reflection, well on the way to a panic attack (I also had a couple bad PAs around the same time).
No more such palps for the last 5/6 yrs thankfully (they were before my 3 diagnosed AF
episodes). Mike F.
Noone, I believe, has addressed the other part of Hans' original post, which mentioned
tranquilizers. I believe Hans hypothesized in his book that certain tranquilizers i.e. Ativan might
reduce vagal tone and might prevent an episode in a vagal afibber. Anyone have experience or
thoughts on this. Oftentimes I have a decent amount of time between the pre-afib period and the
onset of an episode. I am considering trying Ativan or perhaps other tranquilizers to see if they
might ward off the inevitable. Kerry
Kerry I think I partly acknowledged this in my reference to valium. I was given valium and temazapam (sleeping tablet) prior to onset of AF in conjunction with passing out and convulsing. When I had my first baby I tried to stop taking these. No one told me the problems with withdrawal to these drugs. In reading up about the diazepam group drugs I see that withdrawal from valium can produce seizures and heart rhythm disorders. This is only supposed to be short term though. Mine carried on. Interestingly diazepam drugs of which ativan is one works on the GABA receptors. It also makes it difficult to produce GABA once you have stopped the drug and makes you very sensitive to free glutamate as the balance goes awry. Free glutamate is an excitory neurotransmitter that can be eaten direct from food and it’s known to cause heart rhythm disorders and seizures amongst about 90 other problems. I was then given Tegretol (related to the tricyclic antidepressants) to stop seizures. I was also given a 10mg valium after every fit. In reading up about tegretol, they too affect electrical circuit of the heart, not to mention certain enzymes in the liver and over excitability of the glutamate receptors. They never did stop me passing out and seizing and my AF went from short term bouts to long term bouts. I diagnosed myself with panic attacks as Dr's thought I was just being anxious and I knew it was much worse than that. About 10 years after onset of AF and seizures I was given digoxin after them catching AF in full swing. I took these faithfully and my AF went from paroxysmal to chronic. Also my body changed. I felt dehydrated and itchy all the time. I got fibromyalgia and chronic fatigue, I got chest pains, my seizures changed in nature and I now had near death experiences. Had a year on antiarrhythmics and went from worse to near dead.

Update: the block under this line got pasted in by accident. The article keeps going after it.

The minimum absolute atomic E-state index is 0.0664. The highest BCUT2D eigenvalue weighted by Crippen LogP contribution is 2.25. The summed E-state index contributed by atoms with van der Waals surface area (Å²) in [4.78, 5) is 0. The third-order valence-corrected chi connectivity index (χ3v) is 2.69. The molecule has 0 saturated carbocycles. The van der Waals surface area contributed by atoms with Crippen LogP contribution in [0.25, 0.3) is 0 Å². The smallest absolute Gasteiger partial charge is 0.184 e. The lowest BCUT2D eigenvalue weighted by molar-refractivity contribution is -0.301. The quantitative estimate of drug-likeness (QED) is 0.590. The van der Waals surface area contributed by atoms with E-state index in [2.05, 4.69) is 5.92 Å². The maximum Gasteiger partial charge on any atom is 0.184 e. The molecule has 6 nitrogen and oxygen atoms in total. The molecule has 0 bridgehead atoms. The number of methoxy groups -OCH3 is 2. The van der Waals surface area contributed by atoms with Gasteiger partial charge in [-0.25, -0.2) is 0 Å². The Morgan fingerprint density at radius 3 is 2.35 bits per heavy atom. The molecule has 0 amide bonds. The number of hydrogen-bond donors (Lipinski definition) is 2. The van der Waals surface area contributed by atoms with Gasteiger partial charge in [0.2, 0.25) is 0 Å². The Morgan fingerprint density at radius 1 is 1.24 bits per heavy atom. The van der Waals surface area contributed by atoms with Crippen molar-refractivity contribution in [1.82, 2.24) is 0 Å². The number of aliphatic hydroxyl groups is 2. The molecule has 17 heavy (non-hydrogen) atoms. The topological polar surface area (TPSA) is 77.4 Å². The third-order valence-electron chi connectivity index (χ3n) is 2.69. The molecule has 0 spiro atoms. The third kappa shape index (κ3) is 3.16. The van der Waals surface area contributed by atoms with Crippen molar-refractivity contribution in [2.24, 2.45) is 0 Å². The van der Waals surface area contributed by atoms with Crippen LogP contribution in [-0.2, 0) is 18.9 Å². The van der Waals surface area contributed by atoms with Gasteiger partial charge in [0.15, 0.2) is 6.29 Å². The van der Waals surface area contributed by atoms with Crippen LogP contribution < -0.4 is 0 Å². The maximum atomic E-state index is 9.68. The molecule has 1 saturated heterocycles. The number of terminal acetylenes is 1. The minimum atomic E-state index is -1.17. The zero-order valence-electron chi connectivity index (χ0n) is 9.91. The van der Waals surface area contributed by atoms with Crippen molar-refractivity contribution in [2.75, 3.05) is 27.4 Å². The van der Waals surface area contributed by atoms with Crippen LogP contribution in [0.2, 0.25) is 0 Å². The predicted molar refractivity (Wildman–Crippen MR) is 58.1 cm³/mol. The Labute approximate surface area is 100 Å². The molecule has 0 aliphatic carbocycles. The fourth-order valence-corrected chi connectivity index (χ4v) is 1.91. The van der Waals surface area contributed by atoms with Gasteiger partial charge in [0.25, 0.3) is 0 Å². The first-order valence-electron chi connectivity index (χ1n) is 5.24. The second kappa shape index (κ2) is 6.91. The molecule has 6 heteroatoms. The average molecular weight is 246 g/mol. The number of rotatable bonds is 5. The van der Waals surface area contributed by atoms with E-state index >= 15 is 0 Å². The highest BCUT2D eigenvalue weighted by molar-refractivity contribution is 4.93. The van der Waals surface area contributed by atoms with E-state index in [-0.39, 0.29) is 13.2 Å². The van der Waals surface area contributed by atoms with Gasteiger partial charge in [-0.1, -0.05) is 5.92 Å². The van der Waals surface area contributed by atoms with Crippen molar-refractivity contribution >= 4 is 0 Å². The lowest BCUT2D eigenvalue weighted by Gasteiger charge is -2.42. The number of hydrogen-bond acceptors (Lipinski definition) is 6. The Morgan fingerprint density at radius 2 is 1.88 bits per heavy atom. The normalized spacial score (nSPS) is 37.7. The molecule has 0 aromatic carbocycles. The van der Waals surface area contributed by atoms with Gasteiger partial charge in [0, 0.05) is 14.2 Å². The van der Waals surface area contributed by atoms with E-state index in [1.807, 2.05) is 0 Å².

I now take nothing. I am scared stiff of any tablets. I feel they are to blame for my AF. I try not to